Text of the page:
The aim of the data leakage research project is to bring the skill of a testing lab to the desk of a standard consumer devices developer without the need for domain specific knowledge. To ensure the success of the project the research group has partnered with Embecosm, a leading developer of compiler toolchains.

Project leader Dr Elisabeth Oswald, Reader in Applied Cryptography in the Cryptography Research Group, said: “Our previous research has shown that in the case of small embedded devices, the nature of the leakages can be appropriately modelled using statistical tools.

“This project’s research hypothesis is that one can make meaningful statements about the leakage behaviour of new implementations on such small devices by utilising a priori derived models.”

The researchers hope the project will lead to a new generation of devices providing consumers with high-end security in low-end devices, as well as protecting consumers’ sensitive information. This is another important step on the arms race between the good and the bad guys as the world gets even more digital and attackers become more sophisticated.

France: one-third of local authorities embrace open data

According to a study carried out by Markess International, the majority of local authorities should have initiated an open data process between now and 2017, French IT news site Le Monde Informatique reports. This type of project forms a springboard for digital transformation.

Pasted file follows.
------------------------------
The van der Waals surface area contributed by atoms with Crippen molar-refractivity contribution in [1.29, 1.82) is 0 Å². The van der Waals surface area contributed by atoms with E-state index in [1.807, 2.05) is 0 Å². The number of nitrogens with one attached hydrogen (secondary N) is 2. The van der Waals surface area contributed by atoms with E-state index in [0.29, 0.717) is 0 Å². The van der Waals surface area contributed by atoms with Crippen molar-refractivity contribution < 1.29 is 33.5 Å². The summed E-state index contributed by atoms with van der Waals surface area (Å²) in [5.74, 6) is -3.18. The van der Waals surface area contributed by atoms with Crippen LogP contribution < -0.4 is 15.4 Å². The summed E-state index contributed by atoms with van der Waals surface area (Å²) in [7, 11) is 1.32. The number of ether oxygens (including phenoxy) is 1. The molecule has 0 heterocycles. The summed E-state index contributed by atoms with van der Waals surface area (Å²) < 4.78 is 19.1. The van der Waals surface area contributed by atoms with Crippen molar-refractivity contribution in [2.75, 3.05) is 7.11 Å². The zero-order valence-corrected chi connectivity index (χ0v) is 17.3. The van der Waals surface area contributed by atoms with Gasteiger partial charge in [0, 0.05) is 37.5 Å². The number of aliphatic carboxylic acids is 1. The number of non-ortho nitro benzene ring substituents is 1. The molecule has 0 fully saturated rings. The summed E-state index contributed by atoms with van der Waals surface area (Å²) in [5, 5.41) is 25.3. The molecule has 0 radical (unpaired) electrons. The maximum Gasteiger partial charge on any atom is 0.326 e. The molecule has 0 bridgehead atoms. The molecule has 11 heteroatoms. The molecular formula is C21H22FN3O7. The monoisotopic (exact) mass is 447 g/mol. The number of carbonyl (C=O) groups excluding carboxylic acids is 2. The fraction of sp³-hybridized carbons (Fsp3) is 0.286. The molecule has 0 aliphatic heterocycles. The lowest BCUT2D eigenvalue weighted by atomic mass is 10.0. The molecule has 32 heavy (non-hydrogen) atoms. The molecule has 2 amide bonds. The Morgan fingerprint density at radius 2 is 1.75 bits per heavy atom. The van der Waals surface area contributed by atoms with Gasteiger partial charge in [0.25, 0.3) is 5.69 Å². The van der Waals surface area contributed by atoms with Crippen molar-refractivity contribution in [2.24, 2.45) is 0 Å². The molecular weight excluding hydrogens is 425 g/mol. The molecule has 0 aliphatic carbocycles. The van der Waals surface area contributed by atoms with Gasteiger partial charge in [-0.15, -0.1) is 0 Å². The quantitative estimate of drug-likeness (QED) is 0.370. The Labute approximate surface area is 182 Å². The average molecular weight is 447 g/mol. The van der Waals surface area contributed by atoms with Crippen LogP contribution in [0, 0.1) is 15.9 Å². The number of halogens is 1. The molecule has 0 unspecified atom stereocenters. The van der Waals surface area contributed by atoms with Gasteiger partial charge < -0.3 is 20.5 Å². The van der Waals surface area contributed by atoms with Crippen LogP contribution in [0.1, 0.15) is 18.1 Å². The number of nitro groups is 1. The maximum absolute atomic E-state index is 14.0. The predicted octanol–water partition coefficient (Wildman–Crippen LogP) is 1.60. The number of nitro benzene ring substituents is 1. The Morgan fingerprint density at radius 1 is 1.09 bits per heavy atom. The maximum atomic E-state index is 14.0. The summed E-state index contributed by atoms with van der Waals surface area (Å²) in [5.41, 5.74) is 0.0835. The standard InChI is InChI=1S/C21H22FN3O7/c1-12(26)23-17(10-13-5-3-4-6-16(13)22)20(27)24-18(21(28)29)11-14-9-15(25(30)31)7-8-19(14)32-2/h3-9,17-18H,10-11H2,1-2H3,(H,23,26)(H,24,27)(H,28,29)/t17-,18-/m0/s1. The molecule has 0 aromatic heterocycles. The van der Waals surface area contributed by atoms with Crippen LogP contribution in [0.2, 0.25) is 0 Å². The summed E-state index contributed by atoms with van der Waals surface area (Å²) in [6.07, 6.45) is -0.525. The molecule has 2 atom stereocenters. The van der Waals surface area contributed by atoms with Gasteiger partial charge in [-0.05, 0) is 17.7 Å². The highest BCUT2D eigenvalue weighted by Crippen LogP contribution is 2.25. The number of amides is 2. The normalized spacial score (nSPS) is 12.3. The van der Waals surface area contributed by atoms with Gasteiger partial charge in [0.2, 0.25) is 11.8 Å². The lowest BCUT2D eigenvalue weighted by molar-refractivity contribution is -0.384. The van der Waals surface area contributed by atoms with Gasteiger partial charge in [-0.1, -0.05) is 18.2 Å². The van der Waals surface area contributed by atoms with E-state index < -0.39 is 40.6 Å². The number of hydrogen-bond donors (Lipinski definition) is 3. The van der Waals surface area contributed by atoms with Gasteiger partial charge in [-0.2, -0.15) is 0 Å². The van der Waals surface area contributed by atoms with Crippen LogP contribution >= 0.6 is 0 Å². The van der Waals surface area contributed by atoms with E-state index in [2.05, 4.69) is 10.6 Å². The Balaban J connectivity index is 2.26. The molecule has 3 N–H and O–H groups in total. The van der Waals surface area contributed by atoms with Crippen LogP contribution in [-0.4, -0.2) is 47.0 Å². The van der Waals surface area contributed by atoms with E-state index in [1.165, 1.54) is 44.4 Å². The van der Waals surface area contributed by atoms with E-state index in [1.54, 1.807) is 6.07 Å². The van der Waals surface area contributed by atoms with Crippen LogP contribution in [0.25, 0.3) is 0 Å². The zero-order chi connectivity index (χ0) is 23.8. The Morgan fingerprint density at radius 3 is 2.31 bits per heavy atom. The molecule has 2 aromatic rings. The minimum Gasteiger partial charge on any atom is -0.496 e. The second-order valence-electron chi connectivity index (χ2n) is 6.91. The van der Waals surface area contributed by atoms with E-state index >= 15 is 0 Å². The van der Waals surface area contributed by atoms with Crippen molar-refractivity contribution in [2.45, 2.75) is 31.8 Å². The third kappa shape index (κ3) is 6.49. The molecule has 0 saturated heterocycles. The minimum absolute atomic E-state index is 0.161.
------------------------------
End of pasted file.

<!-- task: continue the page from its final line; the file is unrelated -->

image of open data stickersWhile local government reform is is redrawing the local authority map, digital seems to be at the heart of the new organisational models. This at least is the message that Markess wants to pass on with the published results of its study of local government trends in 2015, which involved conducting online interviews with 53 local authority decision-makers in July and August. Data and its sharing, particularly via open data, lies at the heart of this revolution. One-third of authorities have already launched such a process and a majority should have joined them by 2017.

The initiatives which have already been implemented (particularly with the support or involvement of Etalab*) motivate those authorities that have not set out on this path to emulate them. Open data and data sharing break down traditional silos (to use the terminology. Ed.), calling existing processes into question. Format, licence, publication method and interoperability are problems which often go over the heads of local officials who therefore need to rely on expert opinion (not to mention the typical bureaucratic suspicion of openness. Ed.) . The question of technical tools also arises whilst data correlation is a priority for 39% of respondents, as are unstructured data analysis (35% of respondents), real-time analysis (26%) and visualisation (23%).

* Etalab is a public sector organisation established by the French Prime Minister in 2011. It is entrusted with creating a single interministerial portal for French public data, particularly for “strategic and quality data” within the scope of an open data policy. Source: French Wikipedia Etalab page.

Motor manufacturers should make their software available for review says Dutch MEP